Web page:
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AFRICA’S LATEST NIGHTMARE
The African Union has requested assistance from US Doctors For Africa to help combat the resurgence of Human African Trypanosomiasis, more commonly known as sleeping sickness. Sleeping sickness is a parasitic illness transmitted by tsetse flies which are endemic to certain regions of sub-Saharan Africa(1). USDFA will send volunteer medical teams to work in four countries seriously affected by the disease. The USDFA volunteer medical team will treat patients and train local health care providers in the methods of sleeping sickness screening and treatment.
There are two types of sleeping sickness affecting humans in Africa - the first is East African Trypanosomiasis caused by the Trypanosoma Brucei Rhodesiense parasite. Symptoms of East African Trypanosomiasis include a red sore, or chancre, where the bite occurred, fever, severe headaches, extreme fatigue, aching joints and muscles and rash. Once the disease has progressed to the neurological stage the patient will experience more severe symptoms including seizures, difficulty walking, confusion and slurred speech. East African Trypanomsomiasis is acute and symptoms appear in a manner of weeks, sometimes months, and will ultimately cause death. East African Trypanosomiasis is found in parts of Eastern and Southern Africa including Uganda, Malawi, Zimbabwe, Kenya, Ethiopia, Botswana, Tanzania and Zaire(2).
The other type of sleeping sickness is called West African Trypanosomiasis and is caused by the Trypanosoma Brucei Gambiense parasite. Symptoms of West African Trypanosomiasis are fever, severe headaches, extreme fatigue, aching muscles and joints and weight loss. Signs that the disease has reached the neurological stage are increased confusion, difficulty walking, sleeping during the day and insomnia at night, seizures and slurred speech. The disease is chronic and symptoms often don’t appear until the patient is in the advanced stages. West African Trypanosomiasis is found in parts of West and Central Africa and is always fatal in patients who do not receive medical treatment(3).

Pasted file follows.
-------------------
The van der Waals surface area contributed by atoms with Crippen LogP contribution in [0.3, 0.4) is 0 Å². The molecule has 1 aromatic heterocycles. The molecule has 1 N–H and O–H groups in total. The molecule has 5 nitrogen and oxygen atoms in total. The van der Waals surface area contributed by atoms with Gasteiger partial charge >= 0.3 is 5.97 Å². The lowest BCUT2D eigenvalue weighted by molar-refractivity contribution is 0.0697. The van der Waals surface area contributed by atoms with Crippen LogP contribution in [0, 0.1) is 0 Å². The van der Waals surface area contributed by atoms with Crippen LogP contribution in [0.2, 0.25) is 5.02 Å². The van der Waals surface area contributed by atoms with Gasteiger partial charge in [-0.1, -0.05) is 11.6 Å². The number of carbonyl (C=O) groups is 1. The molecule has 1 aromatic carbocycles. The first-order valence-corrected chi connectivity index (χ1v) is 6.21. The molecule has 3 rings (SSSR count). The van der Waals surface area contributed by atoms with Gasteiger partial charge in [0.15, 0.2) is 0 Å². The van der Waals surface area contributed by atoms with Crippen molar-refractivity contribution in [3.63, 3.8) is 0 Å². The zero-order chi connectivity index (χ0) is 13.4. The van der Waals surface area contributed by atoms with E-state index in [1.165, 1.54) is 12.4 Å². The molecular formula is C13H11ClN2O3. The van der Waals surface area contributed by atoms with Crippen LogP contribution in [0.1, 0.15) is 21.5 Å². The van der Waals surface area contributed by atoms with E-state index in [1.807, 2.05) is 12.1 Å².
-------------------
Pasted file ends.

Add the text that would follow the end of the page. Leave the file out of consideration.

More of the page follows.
Rural populations are at a much higher risk of contracting trypanosomiasis because the Tsetse fly populations live in vegetation along lakes and rivers and in rural wooded areas. To compound the situation, most residents of rural areas have limited or no access to health care facilities and may not travel to see a doctor until their symptoms are severe and the disease is in the advanced stages. The most effective way to control the epidemic of sleeping sickness is mass health screenings for at risk populations so health care practitioners have a chance to detect and treat the illness during the early stage. The World Health Organization (WHO) estimates that 60 million people in sub-Saharan Africa are at risk of contracting sleeping sickness but only 3-4 million of those have access to medical screening programs that could catch the disease in its initial stage(4). Once either type of Trypanosomiasis has progressed into the advanced or neurological stage, treatment becomes more difficult and damage to the central nervous system is permanent(5).
There is no vaccine available for Trypanosomiasis and not much study has been done in the past few decades to develop new treatments for this disease. Most patients that are diagnosed early can be cured by either Pentamide or Suramin but neither drug is effective once the disease has reached the neurological stage. The drug commonly used for late stage treatment, Melarsoprol, is an antiquated drug that produces horrible side-effects, sometimes death. A newer late stage medication called Eflornithine was developed in 1990 but is only effective in treating West African Trypanosomiasis(6).
There is a desperate need for widespread Trypanosomiasis screening programs in regions affected by the disease. Early diagnosis and treatment of sleeping sickness gives the patient a much better chance of survival. US Doctors For Africa together with the African Union want to help ensure early diagnosis and treatment of this devastating illness through the use of widespread screening programs and local health care provider training. In the coming year, our doctors will treat patients suffering from sleeping sickness and train hundreds of local health care providers in the methods of early diagnosis and treatment of this debilitating illness. If you are a medical professional interested in joining this mission, please click here.